GCI Surfaces: Using a sawjet and waterjet to ramp up production: Within the past year, GCI Surfaces of Clearwater, FL, increased production, downsized its footprint and began to cut intricate stone pieces — all with its new Baca Robo SawJet
A year ago, Michael Gladstone of Gladstone Construction Inc dba GCI Surfaces, located in Clearwater, FL, decided he needed to speed up his production rate in the shop. In September of 2014, he purchased a Baca Robo SawJet, which he believed would assist in achieving this goal.
“We needed a faster way to cut our slabs, have a small footprint because the shop space was becoming limited and the ability to do intricate cuts as well as maximize yield we could get from a slab,” explained Gladstone. “This machine does that. The software is fast and easy to learn and use. The accuracy of the cuts are exact. If calibration is required, it is easy to do. The safety features are second to none.”
The waterjet feature of the Robo SawJet has also been able to speed up the fabrication process on the CNC. “We cut all radial and sinks out with it,” said Gladstone. “This has taken the fingerbit cycle completely out. I put a new fingerbit on the CNC in September 2013, and it has been used maybe four times to date.” The reason for this is because the Robo SawJet is a high-production dual-table SawJet that integrates both a high-pressure abrasive waterjet and 20HP direct-drive saw. It can produce a slab every 20 minutes.
Before making the move to stone fabrication, Gladstone started in the construction business in 1983 and was licensed and working in the state of Virginia. In 2005, he moved to Florida and was enlisted by one of his accounts to make a laminate countertop for a job they had contracted him to do. That was the start of the countertop business for him. “We moved from laminate to solid surface and then to quartz and natural stone,” said Gladstone. “My wife, Debra, joined the business full time in 2002. Our mission was to grow the business. Our growth strategy that we envisioned was to gain strength of critical mass, but to carry and sustain the business without losing sight of our original ‘mom and pop’ service philosophy.”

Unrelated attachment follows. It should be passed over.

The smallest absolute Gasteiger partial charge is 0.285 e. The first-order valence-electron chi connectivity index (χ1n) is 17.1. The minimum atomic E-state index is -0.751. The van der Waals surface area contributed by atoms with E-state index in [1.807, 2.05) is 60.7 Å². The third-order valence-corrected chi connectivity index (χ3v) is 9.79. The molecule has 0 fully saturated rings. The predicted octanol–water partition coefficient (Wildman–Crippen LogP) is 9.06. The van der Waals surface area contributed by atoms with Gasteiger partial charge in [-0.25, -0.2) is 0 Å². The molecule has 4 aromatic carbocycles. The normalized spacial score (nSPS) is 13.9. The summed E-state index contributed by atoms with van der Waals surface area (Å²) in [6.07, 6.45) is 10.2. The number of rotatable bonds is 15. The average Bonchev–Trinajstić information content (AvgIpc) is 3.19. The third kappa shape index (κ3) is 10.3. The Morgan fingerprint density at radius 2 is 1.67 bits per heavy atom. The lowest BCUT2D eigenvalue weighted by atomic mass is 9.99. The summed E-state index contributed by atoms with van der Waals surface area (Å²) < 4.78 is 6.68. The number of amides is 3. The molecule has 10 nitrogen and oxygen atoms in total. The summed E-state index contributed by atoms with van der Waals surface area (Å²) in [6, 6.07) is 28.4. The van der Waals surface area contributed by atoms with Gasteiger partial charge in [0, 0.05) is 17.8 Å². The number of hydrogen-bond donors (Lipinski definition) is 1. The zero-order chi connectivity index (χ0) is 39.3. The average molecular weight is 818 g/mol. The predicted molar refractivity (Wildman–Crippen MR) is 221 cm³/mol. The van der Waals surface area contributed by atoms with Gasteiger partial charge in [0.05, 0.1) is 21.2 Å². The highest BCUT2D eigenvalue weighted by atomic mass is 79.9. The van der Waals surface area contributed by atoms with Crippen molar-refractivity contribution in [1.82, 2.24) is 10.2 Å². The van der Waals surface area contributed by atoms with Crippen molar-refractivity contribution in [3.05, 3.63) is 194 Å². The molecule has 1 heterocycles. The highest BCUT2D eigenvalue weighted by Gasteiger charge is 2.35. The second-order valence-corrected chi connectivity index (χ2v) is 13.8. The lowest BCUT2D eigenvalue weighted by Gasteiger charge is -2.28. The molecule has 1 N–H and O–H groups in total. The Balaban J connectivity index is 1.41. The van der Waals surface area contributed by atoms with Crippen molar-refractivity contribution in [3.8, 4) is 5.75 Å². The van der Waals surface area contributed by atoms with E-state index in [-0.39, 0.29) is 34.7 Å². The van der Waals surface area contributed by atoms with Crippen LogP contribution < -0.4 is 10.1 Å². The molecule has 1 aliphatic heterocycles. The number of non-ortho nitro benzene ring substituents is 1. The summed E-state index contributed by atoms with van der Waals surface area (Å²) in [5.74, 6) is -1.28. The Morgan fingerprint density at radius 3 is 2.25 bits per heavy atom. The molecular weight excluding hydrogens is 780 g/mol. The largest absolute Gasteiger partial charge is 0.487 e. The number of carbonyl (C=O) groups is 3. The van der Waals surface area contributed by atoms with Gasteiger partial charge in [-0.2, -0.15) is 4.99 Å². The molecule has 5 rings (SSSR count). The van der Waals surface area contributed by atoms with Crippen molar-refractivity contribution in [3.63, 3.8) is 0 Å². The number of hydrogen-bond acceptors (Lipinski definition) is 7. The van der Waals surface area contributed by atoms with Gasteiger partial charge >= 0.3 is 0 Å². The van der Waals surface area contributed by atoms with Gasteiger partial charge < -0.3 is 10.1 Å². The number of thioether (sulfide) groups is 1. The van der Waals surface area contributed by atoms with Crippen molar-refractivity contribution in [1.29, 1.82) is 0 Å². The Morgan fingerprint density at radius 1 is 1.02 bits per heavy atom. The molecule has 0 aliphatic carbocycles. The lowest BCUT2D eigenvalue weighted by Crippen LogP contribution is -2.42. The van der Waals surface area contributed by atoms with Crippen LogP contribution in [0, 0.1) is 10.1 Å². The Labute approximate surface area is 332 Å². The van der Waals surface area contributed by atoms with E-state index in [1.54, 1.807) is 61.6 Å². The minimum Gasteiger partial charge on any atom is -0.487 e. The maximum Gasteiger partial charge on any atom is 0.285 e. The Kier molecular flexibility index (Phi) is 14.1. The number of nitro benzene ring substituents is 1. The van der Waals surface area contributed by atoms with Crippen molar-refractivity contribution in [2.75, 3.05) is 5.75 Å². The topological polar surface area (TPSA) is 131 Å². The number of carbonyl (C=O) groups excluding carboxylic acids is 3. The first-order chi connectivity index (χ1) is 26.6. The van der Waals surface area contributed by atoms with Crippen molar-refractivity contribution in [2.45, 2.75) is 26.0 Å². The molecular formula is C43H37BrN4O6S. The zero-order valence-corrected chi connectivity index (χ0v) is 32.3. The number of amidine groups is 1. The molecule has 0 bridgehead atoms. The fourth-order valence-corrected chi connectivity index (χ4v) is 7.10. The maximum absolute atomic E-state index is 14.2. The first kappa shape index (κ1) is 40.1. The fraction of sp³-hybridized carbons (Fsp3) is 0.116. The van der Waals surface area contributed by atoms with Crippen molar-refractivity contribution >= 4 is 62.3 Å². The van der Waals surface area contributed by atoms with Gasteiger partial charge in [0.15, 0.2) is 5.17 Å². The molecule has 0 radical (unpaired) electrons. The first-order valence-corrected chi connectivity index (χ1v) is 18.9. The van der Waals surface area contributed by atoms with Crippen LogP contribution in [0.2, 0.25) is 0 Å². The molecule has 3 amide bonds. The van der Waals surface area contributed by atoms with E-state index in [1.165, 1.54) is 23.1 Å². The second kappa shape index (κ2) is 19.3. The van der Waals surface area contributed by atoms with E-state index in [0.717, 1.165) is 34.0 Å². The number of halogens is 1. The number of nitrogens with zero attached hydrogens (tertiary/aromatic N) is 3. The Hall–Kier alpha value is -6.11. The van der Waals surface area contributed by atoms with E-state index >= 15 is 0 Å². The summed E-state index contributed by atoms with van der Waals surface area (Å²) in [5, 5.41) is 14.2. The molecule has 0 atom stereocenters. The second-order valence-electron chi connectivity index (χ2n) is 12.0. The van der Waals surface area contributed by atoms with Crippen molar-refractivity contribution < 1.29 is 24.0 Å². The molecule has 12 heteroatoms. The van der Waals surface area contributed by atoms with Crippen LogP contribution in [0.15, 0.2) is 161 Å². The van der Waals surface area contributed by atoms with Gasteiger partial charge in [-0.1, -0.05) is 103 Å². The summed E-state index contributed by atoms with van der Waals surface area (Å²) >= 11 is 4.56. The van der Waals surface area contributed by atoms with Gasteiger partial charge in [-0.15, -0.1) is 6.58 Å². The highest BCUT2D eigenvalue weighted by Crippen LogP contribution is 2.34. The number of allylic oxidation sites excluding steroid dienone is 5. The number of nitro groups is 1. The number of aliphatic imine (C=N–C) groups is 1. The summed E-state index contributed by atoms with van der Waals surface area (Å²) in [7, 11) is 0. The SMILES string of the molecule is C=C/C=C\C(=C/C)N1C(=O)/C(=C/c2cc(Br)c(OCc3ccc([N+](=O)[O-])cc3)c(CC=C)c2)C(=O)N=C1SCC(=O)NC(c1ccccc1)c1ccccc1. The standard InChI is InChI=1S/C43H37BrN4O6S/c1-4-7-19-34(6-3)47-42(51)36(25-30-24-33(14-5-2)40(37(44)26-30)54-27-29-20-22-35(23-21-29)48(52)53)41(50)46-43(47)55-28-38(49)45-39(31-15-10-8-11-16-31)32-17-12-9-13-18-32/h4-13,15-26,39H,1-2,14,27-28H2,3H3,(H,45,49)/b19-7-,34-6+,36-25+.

Since its beginning, GCI Surfaces has fabricated granite, marble, onyx, limestone, soapstone, quartz, stainless steel, laminate, solid surface and composite marble. Residential is a primary market for the company, with the average kitchen measuring 55 to 75 feet. Additional markets include commercial, healthcare and federal. Some recent projects GCI Surfaces has supplied stone for are the St. Joseph Children’s Hospital addition, Sarasota Fire Station #16, Lakeland Automall, Cannon Subaru and numerous GTE Financial offices and Suntrust banks.
In addition to the Baca Robo SawJet, the newest investment in the shop is a Marmo Meccanica LCV 711 Magnum edge polisher. The fabrication facility also houses a Northwood Fabcenter, Comandulli Omega 60 polishing line, Farnese Mitre saw and the Aqua Pro water treatment system. GCI uses Vincent Tyrolit tooling as well as ADI tooling from GranQuartz. Additionally, the company’s saws are equipped with Terminator blades; and it buys other tools and accessories from Omni Cubed, Braxton Bragg, Salem Stone and Regent.
Gladstone reiterated how pleased he is with the investment in the Robo SawJet. “Baca Systems continues to make upgrades and they ensure you get them,” he said. “Support is excellent. If we have any issues that we can’t resolve on our own, we make a phone call to them and they log on to your computer and resolve them. We like to show our customer the technology that is used to make their countertops, and when they see that the Robo SawJet is in operation, the ‘wow’ factor is priceless.”
Of the 8,500-square-foot facility, 1,000 square feet is allotted for the showroom. The company runs one shift with six employees, who are all cross-trained to fabricate as well as install. Templating is done with a Laser Products LT-2D3D Templator.
In the future, the company looks to continue to expand. “We are currently in negotiations to acquire the second half of our building, which will allow us to move our solid surface division and give me an area for indoor storage for our quartz slabs and remnants,” said Gladstone. “We measure our success from the lasting relationships we have built with our customers, vendors and employees. We will always be personally involved in the project — from material selection to design to installation. The countertop choices available today can be overwhelming. We simply believe that we best serve the customer by being straight forward and honest, presenting the facts so you can make informed decisions thus creating a satisfying and enjoyable experience.”
By: Jason Kamery
Article originally appear on StoneWorld.com
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